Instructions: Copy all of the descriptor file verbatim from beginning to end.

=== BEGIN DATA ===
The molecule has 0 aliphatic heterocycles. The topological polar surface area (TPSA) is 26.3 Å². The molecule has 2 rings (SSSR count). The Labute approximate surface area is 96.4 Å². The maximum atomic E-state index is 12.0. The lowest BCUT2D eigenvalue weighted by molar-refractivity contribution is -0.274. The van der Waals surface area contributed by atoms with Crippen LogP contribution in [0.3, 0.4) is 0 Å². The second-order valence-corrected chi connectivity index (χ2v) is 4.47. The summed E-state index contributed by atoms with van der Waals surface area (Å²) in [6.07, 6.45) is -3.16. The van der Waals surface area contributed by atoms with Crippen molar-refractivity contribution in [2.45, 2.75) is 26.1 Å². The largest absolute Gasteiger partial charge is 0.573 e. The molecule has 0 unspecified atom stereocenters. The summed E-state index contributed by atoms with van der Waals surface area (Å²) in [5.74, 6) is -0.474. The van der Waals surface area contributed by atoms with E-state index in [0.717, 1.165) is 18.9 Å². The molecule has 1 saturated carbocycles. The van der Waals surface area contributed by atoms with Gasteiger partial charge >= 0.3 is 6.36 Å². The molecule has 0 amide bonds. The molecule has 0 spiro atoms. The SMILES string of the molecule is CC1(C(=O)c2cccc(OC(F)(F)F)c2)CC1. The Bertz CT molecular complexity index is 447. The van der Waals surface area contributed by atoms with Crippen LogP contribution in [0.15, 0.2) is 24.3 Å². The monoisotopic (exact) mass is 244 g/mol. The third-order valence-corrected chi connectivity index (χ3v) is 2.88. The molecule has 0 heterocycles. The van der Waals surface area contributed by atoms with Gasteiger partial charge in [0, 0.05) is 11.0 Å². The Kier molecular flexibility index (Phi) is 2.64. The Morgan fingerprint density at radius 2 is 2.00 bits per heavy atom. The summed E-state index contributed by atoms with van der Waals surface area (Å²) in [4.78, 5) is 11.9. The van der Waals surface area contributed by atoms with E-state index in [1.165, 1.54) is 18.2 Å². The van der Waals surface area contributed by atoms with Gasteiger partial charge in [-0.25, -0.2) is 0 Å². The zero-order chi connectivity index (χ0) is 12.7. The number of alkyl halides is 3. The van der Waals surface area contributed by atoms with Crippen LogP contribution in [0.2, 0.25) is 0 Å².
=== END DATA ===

The molecule has 0 aliphatic heterocycles. The topological polar surface area (TPSA) is 26.3 Å². The molecule has 2 rings (SSSR count). The Labute approximate surface area is 96.4 Å². The maximum atomic E-state index is 12.0. The lowest BCUT2D eigenvalue weighted by molar-refractivity contribution is -0.274. The van der Waals surface area contributed by atoms with Crippen LogP contribution in [0.3, 0.4) is 0 Å². The second-order valence-corrected chi connectivity index (χ2v) is 4.47. The summed E-state index contributed by atoms with van der Waals surface area (Å²) in [6.07, 6.45) is -3.16. The van der Waals surface area contributed by atoms with Crippen molar-refractivity contribution in [2.45, 2.75) is 26.1 Å². The largest absolute Gasteiger partial charge is 0.573 e. The molecule has 0 unspecified atom stereocenters. The summed E-state index contributed by atoms with van der Waals surface area (Å²) in [5.74, 6) is -0.474. The van der Waals surface area contributed by atoms with E-state index in [0.717, 1.165) is 18.9 Å². The molecule has 1 saturated carbocycles. The van der Waals surface area contributed by atoms with Gasteiger partial charge >= 0.3 is 6.36 Å². The molecule has 0 amide bonds. The molecule has 0 spiro atoms. The SMILES string of the molecule is CC1(C(=O)c2cccc(OC(F)(F)F)c2)CC1. The Bertz CT molecular complexity index is 447. The van der Waals surface area contributed by atoms with Crippen LogP contribution in [0.15, 0.2) is 24.3 Å². The monoisotopic (exact) mass is 244 g/mol. The third-order valence-corrected chi connectivity index (χ3v) is 2.88. The molecule has 0 heterocycles. The van der Waals surface area contributed by atoms with Gasteiger partial charge in [0, 0.05) is 11.0 Å². The Kier molecular flexibility index (Phi) is 2.64. The Morgan fingerprint density at radius 2 is 2.00 bits per heavy atom. The summed E-state index contributed by atoms with van der Waals surface area (Å²) in [4.78, 5) is 11.9. The van der Waals surface area contributed by atoms with E-state index in [1.165, 1.54) is 18.2 Å². The van der Waals surface area contributed by atoms with Gasteiger partial charge in [-0.25, -0.2) is 0 Å². The zero-order chi connectivity index (χ0) is 12.7. The number of alkyl halides is 3. The van der Waals surface area contributed by atoms with Crippen LogP contribution in [0.2, 0.25) is 0 Å².